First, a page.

In a recent seminar, a client described a negotiation crisis he'd had: at a meeting he believed was going to be an information exchange with his wholesaler, he was ambushed: without warning, the other side brought a team of eight from his company, made a lowball offer, and then announced that they no longer needed our client's business. What to do?
Our client was less stunned than he might have been -- the same person had pulled the same stunt two years before. Why was our client still doing business with him? A surprise attack is for competitive, not collaborative negotiations, since it tends to sacrifice the relationship to the outcome. And indeed, our client had avoided contact with the bully after the last deal, believing he would be gone by the time the contract needed renegotiation. Ending the relationship was difficult, because the bully's company had become our client's sole source of distribution.
When you have to negotiate with a bully, here are five tips for preventing and defending against a surprise attack:
• Keep Working on Relationships. Like nasty neighbors, hostage-takers, dictators, oligopolies, and sole-source suppliers, a wholesaler who is has a large portion of your market is difficult because you can't avoid them -- you have to find a way to have a relationship with them. Prior to bargaining, work harder than you otherwise might to find affiliations, make gestures of friendliness, and get to know other people on the team and in the company. Even if you find the "bully" difficult to deal with, you will get to know him or her better, which will help you anticipate tactics and resist the angry reaction that a surprise attack can trigger.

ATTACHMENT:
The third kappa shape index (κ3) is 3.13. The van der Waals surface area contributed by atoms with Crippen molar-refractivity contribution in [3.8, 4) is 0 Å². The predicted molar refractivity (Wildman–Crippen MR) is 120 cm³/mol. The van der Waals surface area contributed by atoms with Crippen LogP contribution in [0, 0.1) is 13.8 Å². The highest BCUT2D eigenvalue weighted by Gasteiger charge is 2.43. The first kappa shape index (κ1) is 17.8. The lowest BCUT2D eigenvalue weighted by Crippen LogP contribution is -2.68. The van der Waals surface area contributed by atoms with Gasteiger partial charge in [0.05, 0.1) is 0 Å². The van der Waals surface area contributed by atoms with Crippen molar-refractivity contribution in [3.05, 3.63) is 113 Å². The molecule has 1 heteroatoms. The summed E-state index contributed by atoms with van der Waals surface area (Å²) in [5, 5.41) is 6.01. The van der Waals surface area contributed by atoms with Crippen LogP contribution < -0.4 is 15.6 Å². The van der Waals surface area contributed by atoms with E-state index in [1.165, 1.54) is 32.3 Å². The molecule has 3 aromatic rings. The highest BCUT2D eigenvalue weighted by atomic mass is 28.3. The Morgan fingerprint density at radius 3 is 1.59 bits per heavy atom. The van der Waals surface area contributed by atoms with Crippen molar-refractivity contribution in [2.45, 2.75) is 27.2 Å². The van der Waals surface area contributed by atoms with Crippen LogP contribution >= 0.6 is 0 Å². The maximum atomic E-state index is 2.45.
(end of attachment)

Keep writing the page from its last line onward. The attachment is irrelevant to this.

• Build a Strong BATNA. Your BATNA is very important in this kind of negotiation, because it is more difficult with a sole distributor. Finding alternatives to a deal with your main distributor requires a lot of probing, conversation, and relationship-development with other potential wholesalers and retailers. You may be able to negotiate with second-tier wholesalers, or plan an "end-run" around the bully and offer a deal directly to retailers. Do this legwork before an information exchange.
• Develop a joint agenda. Get the other party to agree ahead of time on what will be discussed in a meeting. If an ultimatum or something comes up that you didn’t discuss when you negotiated the agenda, remind the other side that their new item is not on the agenda both parties agreed to and will have to wait for the next session.
• Focus on Interests. One way to help distract from the hostility or negativity created by a tactic like a surprise attack is to focus on your own interests, and on the legitimate interests of the other side. What is the real reason for the hardball tactic? What do you really need out of the deal? Consider your BATNAs and the possible BATNAs for the other side.
• Manage emotions. If you find yourself faced with a surprise attack despite your attempts to prevent it, it will be critical to keep your cool. Anger blurs thinking. Our client wisely did not respond to his counterpart's ambush and mostly kept his cool -- then went to gather intelligence about the other side. He found that the bully had treated a number of other companies to a similar tactic, but had not met with most of them. Thus our client discovered he had more bargaining power than he realized.
Our client's plan after our discussion was to circle back to other retailers and wholesalers and explore his options and strengthen his BATNA before returning to the bully. Stay tuned for an update!